And then our third one is forward thinking Birmingham, this is our child young person and young adult mental health services.  This is an open access service which you yourself can refer yourself into, seven days a week 24/7.  There’s an access centre and out of hours there’s a crisis care line.  We’ve also got a pause hub in our city centre, next to Selfridges.  Anybody can walk in, off the street, 0-25 with any sort of mental health condition and talk to a trained practitioner about their mental health.  So we’ve taken away the gateway.  You don’t need a GP referral to access into the service and again that’s very similar to Bump and CHIP in that there’s lots of different services that sit behind there, they’re not all run by Birmingham women’s and children’s.  In fact 60% of them are voluntary sector.  

In all three points, this idea of a single point of access is really important, that we take away the young person or the family or the general practitioner needing to understand the complexities of our system.  So all of these things are about a system way of working and not an organisational way of working and we need to be realistic that big sways of money are not coming to us.  We’re lucky if we can get pots of funding for small projects and things.  Therefore the monies we’ve got is the money that we’ve got and we’ve got to put it all together into one big pot and say how do we spend it better.  Change occurs when clinical teams on the ground get together and work together and we need to be focussing on bringing clinical teams together.  If clinical teams in different organisations are doing things differently, let’s thrash it out.  I know we all like to say evidence based medicine but quite frankly, when you really go down the path, there’s not much of it about.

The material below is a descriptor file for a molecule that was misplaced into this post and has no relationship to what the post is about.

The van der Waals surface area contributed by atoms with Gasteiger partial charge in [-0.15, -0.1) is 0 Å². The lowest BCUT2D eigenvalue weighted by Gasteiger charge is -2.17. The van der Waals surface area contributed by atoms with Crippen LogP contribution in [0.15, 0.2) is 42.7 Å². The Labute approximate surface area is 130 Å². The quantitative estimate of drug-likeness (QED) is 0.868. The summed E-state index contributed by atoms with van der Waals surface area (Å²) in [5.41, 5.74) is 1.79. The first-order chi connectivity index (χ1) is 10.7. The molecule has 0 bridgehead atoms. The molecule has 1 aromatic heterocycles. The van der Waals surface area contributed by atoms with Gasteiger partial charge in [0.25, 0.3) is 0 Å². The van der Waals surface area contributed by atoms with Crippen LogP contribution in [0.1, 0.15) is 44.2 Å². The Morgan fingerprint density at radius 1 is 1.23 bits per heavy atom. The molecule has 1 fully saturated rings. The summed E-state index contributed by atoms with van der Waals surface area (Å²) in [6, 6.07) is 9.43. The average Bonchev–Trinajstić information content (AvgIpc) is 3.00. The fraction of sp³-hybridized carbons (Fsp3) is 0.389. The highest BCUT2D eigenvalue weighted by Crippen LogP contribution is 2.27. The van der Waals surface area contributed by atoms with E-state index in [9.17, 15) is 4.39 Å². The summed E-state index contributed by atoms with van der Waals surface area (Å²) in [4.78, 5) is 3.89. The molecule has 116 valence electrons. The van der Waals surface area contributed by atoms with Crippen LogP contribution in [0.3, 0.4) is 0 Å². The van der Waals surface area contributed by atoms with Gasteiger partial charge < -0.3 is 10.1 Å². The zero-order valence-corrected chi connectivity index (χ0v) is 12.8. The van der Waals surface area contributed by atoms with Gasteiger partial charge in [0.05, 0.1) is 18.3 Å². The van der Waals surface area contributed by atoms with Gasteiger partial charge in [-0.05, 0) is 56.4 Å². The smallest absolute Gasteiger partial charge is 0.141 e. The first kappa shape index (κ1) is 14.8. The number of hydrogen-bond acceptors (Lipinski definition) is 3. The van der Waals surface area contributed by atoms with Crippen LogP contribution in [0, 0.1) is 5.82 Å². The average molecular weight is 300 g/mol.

People tend to be able to tussle out a lot what the right evidence is and we have to understand, in the maternity example why a woman with exactly the same presentation might get six scans in one trust and four scans in another, and really come to a decision about the most efficient and effective way to be able to do that.  I don’t think it’s good enough for anybody in this country to think that children are not a fundamental part of anything that goes on in society.  They’re 25% of the population, but they’re 100% of the future and if we get things right for them, lots of the problems that we’re now experiencing down the line in adult services, we could actually nip in the bud, at the beginning if we could get it right for children and young people.  

So I guess that’s our challenge for us.  We can do this, we have to have the mindset that we are the leaders.  If we get out there we can make it better for children and young people. 

Thank you.